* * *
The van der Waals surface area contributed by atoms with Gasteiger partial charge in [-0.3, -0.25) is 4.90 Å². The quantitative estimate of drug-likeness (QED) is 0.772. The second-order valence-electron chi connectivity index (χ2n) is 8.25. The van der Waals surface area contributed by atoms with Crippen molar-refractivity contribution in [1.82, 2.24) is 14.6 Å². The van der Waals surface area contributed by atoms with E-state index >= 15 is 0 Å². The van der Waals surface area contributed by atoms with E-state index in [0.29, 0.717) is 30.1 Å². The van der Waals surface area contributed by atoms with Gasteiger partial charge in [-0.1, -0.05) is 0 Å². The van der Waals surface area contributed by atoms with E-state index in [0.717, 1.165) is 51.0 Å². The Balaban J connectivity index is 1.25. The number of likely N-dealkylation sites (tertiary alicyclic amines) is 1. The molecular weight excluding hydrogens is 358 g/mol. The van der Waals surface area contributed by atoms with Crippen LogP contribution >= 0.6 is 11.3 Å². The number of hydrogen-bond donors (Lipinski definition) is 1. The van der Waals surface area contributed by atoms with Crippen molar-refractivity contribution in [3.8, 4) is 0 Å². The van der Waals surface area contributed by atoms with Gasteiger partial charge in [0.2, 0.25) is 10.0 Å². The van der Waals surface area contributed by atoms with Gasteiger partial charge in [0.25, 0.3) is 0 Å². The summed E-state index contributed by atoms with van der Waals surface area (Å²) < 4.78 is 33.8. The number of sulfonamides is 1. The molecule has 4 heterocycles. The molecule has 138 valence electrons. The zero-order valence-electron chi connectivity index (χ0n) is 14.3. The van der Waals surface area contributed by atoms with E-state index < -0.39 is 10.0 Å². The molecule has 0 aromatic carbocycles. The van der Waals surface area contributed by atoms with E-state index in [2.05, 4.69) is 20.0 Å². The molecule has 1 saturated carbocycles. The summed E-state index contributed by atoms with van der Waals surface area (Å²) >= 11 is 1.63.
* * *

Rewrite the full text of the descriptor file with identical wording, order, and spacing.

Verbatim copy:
The van der Waals surface area contributed by atoms with Gasteiger partial charge in [-0.3, -0.25) is 4.90 Å². The quantitative estimate of drug-likeness (QED) is 0.772. The second-order valence-electron chi connectivity index (χ2n) is 8.25. The van der Waals surface area contributed by atoms with Crippen molar-refractivity contribution in [1.82, 2.24) is 14.6 Å². The van der Waals surface area contributed by atoms with E-state index >= 15 is 0 Å². The van der Waals surface area contributed by atoms with E-state index in [0.29, 0.717) is 30.1 Å². The van der Waals surface area contributed by atoms with Gasteiger partial charge in [-0.1, -0.05) is 0 Å². The van der Waals surface area contributed by atoms with E-state index in [0.717, 1.165) is 51.0 Å². The Balaban J connectivity index is 1.25. The number of likely N-dealkylation sites (tertiary alicyclic amines) is 1. The molecular weight excluding hydrogens is 358 g/mol. The van der Waals surface area contributed by atoms with Crippen LogP contribution >= 0.6 is 11.3 Å². The number of hydrogen-bond donors (Lipinski definition) is 1. The van der Waals surface area contributed by atoms with Crippen molar-refractivity contribution in [3.8, 4) is 0 Å². The van der Waals surface area contributed by atoms with Gasteiger partial charge in [0.2, 0.25) is 10.0 Å². The van der Waals surface area contributed by atoms with Gasteiger partial charge in [0.25, 0.3) is 0 Å². The summed E-state index contributed by atoms with van der Waals surface area (Å²) < 4.78 is 33.8. The number of sulfonamides is 1. The molecule has 4 heterocycles. The molecule has 138 valence electrons. The zero-order valence-electron chi connectivity index (χ0n) is 14.3. The van der Waals surface area contributed by atoms with E-state index < -0.39 is 10.0 Å². The molecule has 0 aromatic carbocycles. The van der Waals surface area contributed by atoms with E-state index in [2.05, 4.69) is 20.0 Å². The molecule has 1 saturated carbocycles. The summed E-state index contributed by atoms with van der Waals surface area (Å²) >= 11 is 1.63.